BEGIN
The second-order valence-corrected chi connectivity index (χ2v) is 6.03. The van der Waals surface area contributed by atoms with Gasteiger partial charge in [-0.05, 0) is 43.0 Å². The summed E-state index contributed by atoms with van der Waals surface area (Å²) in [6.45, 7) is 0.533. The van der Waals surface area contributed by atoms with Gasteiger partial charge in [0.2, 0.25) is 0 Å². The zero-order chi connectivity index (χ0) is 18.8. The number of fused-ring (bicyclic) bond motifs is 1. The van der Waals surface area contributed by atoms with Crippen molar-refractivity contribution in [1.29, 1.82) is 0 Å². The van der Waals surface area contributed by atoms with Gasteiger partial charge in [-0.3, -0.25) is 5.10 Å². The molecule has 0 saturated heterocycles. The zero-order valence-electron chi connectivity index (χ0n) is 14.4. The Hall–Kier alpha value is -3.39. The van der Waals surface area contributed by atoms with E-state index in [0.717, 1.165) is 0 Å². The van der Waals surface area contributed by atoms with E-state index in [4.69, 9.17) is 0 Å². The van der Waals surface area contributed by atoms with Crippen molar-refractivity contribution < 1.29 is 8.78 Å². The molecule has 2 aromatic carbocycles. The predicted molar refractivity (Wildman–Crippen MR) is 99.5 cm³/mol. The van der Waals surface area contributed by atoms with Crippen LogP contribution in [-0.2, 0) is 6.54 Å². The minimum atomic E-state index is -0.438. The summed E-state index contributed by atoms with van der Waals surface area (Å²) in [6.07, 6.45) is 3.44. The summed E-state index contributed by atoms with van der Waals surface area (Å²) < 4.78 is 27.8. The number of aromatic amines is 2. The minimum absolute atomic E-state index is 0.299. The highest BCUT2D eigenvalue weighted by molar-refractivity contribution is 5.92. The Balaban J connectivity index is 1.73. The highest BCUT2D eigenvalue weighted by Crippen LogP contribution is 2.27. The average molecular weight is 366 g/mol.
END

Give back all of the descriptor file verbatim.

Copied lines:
The second-order valence-corrected chi connectivity index (χ2v) is 6.03. The van der Waals surface area contributed by atoms with Gasteiger partial charge in [-0.05, 0) is 43.0 Å². The summed E-state index contributed by atoms with van der Waals surface area (Å²) in [6.45, 7) is 0.533. The van der Waals surface area contributed by atoms with Gasteiger partial charge in [0.2, 0.25) is 0 Å². The zero-order chi connectivity index (χ0) is 18.8. The number of fused-ring (bicyclic) bond motifs is 1. The van der Waals surface area contributed by atoms with Crippen molar-refractivity contribution in [1.29, 1.82) is 0 Å². The van der Waals surface area contributed by atoms with Gasteiger partial charge in [-0.3, -0.25) is 5.10 Å². The molecule has 0 saturated heterocycles. The zero-order valence-electron chi connectivity index (χ0n) is 14.4. The Hall–Kier alpha value is -3.39. The van der Waals surface area contributed by atoms with E-state index in [0.717, 1.165) is 0 Å². The van der Waals surface area contributed by atoms with E-state index in [4.69, 9.17) is 0 Å². The van der Waals surface area contributed by atoms with Crippen molar-refractivity contribution < 1.29 is 8.78 Å². The molecule has 2 aromatic carbocycles. The predicted molar refractivity (Wildman–Crippen MR) is 99.5 cm³/mol. The van der Waals surface area contributed by atoms with Crippen LogP contribution in [-0.2, 0) is 6.54 Å². The minimum atomic E-state index is -0.438. The summed E-state index contributed by atoms with van der Waals surface area (Å²) in [6.07, 6.45) is 3.44. The summed E-state index contributed by atoms with van der Waals surface area (Å²) < 4.78 is 27.8. The number of aromatic amines is 2. The minimum absolute atomic E-state index is 0.299. The highest BCUT2D eigenvalue weighted by molar-refractivity contribution is 5.92. The Balaban J connectivity index is 1.73. The highest BCUT2D eigenvalue weighted by Crippen LogP contribution is 2.27. The average molecular weight is 366 g/mol.